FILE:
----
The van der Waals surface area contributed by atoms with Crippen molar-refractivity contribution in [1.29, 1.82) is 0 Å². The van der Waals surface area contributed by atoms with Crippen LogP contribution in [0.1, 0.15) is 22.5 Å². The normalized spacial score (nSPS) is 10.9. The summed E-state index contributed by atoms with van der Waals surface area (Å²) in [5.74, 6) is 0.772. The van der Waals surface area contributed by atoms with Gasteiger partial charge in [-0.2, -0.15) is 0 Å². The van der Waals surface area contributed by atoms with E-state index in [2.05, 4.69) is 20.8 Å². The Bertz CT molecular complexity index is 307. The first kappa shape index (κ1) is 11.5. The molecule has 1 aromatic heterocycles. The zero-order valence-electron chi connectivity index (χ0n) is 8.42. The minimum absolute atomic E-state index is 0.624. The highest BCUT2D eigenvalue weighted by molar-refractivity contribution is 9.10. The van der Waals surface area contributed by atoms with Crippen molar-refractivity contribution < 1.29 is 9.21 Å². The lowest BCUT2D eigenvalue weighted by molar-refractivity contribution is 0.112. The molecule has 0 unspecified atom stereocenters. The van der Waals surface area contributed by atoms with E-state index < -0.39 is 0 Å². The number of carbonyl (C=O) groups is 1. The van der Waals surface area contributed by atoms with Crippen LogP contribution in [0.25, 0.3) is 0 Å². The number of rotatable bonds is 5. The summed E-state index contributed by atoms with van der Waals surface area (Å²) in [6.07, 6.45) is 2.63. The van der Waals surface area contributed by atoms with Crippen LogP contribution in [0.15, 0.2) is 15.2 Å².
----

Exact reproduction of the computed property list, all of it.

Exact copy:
The van der Waals surface area contributed by atoms with Crippen molar-refractivity contribution in [1.29, 1.82) is 0 Å². The van der Waals surface area contributed by atoms with Crippen LogP contribution in [0.1, 0.15) is 22.5 Å². The normalized spacial score (nSPS) is 10.9. The summed E-state index contributed by atoms with van der Waals surface area (Å²) in [5.74, 6) is 0.772. The van der Waals surface area contributed by atoms with Gasteiger partial charge in [-0.2, -0.15) is 0 Å². The van der Waals surface area contributed by atoms with E-state index in [2.05, 4.69) is 20.8 Å². The Bertz CT molecular complexity index is 307. The first kappa shape index (κ1) is 11.5. The molecule has 1 aromatic heterocycles. The zero-order valence-electron chi connectivity index (χ0n) is 8.42. The minimum absolute atomic E-state index is 0.624. The highest BCUT2D eigenvalue weighted by molar-refractivity contribution is 9.10. The van der Waals surface area contributed by atoms with Crippen molar-refractivity contribution < 1.29 is 9.21 Å². The lowest BCUT2D eigenvalue weighted by molar-refractivity contribution is 0.112. The molecule has 0 unspecified atom stereocenters. The van der Waals surface area contributed by atoms with E-state index < -0.39 is 0 Å². The number of carbonyl (C=O) groups is 1. The van der Waals surface area contributed by atoms with Crippen LogP contribution in [0.25, 0.3) is 0 Å². The number of rotatable bonds is 5. The summed E-state index contributed by atoms with van der Waals surface area (Å²) in [6.07, 6.45) is 2.63. The van der Waals surface area contributed by atoms with Crippen LogP contribution in [0.15, 0.2) is 15.2 Å².